The effect of a “class smoke free pledge” on breath carbon monoxide in Arabic male adolescents
Al sheyab, NA and Khader, YS and Shah, S and Roydhouse, J and Gallagher, R, The effect of a 'class smoke free pledge' on breath carbon monoxide in Arabic male adolescents, Nicotine & Tobacco Research pp. 568-574. ISSN 1469-994X (2018) [Refereed Article]
Introduction: Arabic male adolescents have a high smoking prevalence. Introduction of "Class
smoke-free" pledges have been successful amongst European adolescents but have not been
evaluated using objective valid measures. We tested the impact of adding a smoke free pledge
strategy to a proven peer-led asthma and smoking prevention program on breath carbon monoxide level (BCO) in male high-school students in Jordan.
Methods: We enrolled male students from four high-schools in Irbid, Jordan. Schools were randomly
assigned to receive either TAJ (Triple A in Jordan, n = 218) or TAJ-Plus (with added class smoke-free
pledge, n = 215). We hypothesized that students receiving TAJ-Plus would have greater reduction in
BCO levels than those only receiving the TAJ intervention. Asthma and smoking status were assessed
by self-administered questionnaires. Smoking outcomes were collected using a BCO Monitor.
Results: Both groups had significant reductions in BCO levels post-intervention (p < .0001), however, decreases were greater in TAJ-Plus group (3.9 ± 0.2 vs. 4.8 ± 0.2, p < .0001). Intervention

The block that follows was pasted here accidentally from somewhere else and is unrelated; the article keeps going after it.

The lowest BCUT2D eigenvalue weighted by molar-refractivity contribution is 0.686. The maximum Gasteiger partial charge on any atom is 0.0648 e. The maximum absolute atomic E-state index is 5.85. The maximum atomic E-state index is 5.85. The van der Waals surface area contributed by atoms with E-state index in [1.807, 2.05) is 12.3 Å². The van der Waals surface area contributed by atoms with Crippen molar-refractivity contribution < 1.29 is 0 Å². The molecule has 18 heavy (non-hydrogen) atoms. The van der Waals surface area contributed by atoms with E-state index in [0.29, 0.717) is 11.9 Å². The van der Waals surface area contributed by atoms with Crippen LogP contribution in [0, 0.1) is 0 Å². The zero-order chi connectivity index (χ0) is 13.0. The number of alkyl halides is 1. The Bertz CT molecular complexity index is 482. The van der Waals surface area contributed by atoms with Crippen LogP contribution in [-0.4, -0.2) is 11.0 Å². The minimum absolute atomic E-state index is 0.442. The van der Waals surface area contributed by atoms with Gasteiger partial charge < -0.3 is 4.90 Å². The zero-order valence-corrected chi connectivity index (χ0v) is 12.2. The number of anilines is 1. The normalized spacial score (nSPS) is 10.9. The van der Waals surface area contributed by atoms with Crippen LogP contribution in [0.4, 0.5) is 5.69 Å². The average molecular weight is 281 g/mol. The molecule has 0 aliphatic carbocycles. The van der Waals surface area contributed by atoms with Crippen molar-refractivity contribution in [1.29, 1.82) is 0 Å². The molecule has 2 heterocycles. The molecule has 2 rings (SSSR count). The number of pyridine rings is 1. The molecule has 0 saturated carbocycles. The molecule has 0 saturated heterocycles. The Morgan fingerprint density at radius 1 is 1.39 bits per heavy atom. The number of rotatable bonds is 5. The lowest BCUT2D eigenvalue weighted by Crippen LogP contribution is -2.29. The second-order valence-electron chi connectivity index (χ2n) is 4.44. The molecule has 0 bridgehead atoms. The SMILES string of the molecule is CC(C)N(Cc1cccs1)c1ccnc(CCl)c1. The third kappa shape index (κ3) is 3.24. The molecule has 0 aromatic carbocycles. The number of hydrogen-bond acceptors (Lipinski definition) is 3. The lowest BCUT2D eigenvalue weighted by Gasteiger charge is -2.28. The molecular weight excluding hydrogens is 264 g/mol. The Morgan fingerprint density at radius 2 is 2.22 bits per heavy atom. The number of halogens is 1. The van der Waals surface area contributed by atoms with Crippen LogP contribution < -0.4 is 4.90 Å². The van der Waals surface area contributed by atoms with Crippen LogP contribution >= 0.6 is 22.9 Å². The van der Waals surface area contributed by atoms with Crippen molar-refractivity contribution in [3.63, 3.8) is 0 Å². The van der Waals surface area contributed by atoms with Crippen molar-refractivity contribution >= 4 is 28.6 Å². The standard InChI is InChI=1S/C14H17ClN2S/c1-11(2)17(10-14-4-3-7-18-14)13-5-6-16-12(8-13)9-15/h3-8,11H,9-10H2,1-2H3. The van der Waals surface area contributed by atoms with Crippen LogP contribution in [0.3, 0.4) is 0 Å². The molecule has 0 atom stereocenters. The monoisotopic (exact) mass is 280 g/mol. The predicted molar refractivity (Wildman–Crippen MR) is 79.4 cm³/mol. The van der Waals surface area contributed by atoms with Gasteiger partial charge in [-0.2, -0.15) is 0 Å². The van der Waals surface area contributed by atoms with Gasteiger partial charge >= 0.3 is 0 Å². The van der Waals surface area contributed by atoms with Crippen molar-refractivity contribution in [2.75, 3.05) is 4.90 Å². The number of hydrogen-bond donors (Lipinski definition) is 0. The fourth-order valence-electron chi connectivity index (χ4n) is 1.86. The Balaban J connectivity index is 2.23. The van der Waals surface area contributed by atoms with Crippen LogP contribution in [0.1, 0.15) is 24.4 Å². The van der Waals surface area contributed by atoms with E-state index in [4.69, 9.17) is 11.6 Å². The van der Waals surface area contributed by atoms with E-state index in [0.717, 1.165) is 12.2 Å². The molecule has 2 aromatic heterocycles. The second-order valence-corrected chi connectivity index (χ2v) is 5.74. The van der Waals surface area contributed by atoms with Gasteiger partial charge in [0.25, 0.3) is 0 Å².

effects on BCO over time did not vary by smoking status (p= .085), asthma status (p = .602), or a
combination of the two (p = .702).
Conclusions: An added smoke-free pledge strategy to a proven peer-led asthma education program
appears to be a promising approach to motivate adolescents to abstain from smoking in Jordan. Future
research is required to determine if these results can be extended to Jordanian adolescent females.
Implications: A commitment by students via a "class smoke-free" pledge can be an added incentive to motivate adolescents in Arabic-speaking countries to abstain from smoking. Social influence
approaches in schools can be useful in countering the aggressive tobacco marketing campaigns
targeting Jordanian and other Arabic-speaking youth. The combination of "class smoke-free"
pledges and an evidence-based peer-led asthma and smoking education can be implemented in
schools to influence adolescents with asthma to abstain from smoking.